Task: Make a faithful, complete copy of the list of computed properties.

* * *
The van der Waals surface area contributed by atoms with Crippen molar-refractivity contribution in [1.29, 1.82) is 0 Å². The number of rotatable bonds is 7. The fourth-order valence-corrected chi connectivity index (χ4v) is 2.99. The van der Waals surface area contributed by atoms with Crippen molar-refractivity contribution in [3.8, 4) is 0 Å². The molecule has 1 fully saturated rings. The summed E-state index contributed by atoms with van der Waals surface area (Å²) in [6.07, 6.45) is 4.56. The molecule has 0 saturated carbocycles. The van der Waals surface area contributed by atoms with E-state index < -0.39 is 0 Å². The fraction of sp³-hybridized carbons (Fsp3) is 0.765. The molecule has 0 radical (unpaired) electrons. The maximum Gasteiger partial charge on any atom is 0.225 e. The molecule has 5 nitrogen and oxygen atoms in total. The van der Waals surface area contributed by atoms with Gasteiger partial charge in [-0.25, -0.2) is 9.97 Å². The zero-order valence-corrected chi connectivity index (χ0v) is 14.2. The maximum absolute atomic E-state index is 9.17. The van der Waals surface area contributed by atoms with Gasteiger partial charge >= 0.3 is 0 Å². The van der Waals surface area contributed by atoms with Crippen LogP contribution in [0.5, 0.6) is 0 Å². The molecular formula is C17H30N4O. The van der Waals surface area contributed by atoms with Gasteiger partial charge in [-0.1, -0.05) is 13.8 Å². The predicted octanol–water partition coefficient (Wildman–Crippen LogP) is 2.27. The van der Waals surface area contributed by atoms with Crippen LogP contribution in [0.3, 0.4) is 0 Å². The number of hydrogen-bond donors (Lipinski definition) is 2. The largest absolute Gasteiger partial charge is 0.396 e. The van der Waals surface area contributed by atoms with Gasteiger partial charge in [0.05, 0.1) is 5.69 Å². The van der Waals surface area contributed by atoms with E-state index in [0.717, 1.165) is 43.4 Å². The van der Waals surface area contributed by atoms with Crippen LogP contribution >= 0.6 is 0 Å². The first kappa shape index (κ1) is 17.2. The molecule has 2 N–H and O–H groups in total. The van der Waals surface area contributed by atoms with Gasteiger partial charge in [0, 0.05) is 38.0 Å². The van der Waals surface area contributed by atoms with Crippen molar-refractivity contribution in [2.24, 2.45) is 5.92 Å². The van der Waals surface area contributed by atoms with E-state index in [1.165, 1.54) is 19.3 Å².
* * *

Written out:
The van der Waals surface area contributed by atoms with Crippen molar-refractivity contribution in [1.29, 1.82) is 0 Å². The number of rotatable bonds is 7. The fourth-order valence-corrected chi connectivity index (χ4v) is 2.99. The van der Waals surface area contributed by atoms with Crippen molar-refractivity contribution in [3.8, 4) is 0 Å². The molecule has 1 fully saturated rings. The summed E-state index contributed by atoms with van der Waals surface area (Å²) in [6.07, 6.45) is 4.56. The molecule has 0 saturated carbocycles. The van der Waals surface area contributed by atoms with E-state index < -0.39 is 0 Å². The fraction of sp³-hybridized carbons (Fsp3) is 0.765. The molecule has 0 radical (unpaired) electrons. The maximum Gasteiger partial charge on any atom is 0.225 e. The molecule has 5 nitrogen and oxygen atoms in total. The van der Waals surface area contributed by atoms with Gasteiger partial charge in [-0.25, -0.2) is 9.97 Å². The zero-order valence-corrected chi connectivity index (χ0v) is 14.2. The maximum absolute atomic E-state index is 9.17. The van der Waals surface area contributed by atoms with Gasteiger partial charge >= 0.3 is 0 Å². The van der Waals surface area contributed by atoms with Crippen LogP contribution in [0.5, 0.6) is 0 Å². The molecular formula is C17H30N4O. The van der Waals surface area contributed by atoms with Gasteiger partial charge in [-0.1, -0.05) is 13.8 Å². The predicted octanol–water partition coefficient (Wildman–Crippen LogP) is 2.27. The van der Waals surface area contributed by atoms with Crippen LogP contribution in [0.3, 0.4) is 0 Å². The number of hydrogen-bond donors (Lipinski definition) is 2. The largest absolute Gasteiger partial charge is 0.396 e. The van der Waals surface area contributed by atoms with Gasteiger partial charge in [0.05, 0.1) is 5.69 Å². The van der Waals surface area contributed by atoms with E-state index in [0.717, 1.165) is 43.4 Å². The van der Waals surface area contributed by atoms with Crippen LogP contribution >= 0.6 is 0 Å². The first kappa shape index (κ1) is 17.2. The molecule has 2 N–H and O–H groups in total. The van der Waals surface area contributed by atoms with Gasteiger partial charge in [0, 0.05) is 38.0 Å². The van der Waals surface area contributed by atoms with Crippen molar-refractivity contribution in [2.24, 2.45) is 5.92 Å². The van der Waals surface area contributed by atoms with E-state index in [1.165, 1.54) is 19.3 Å².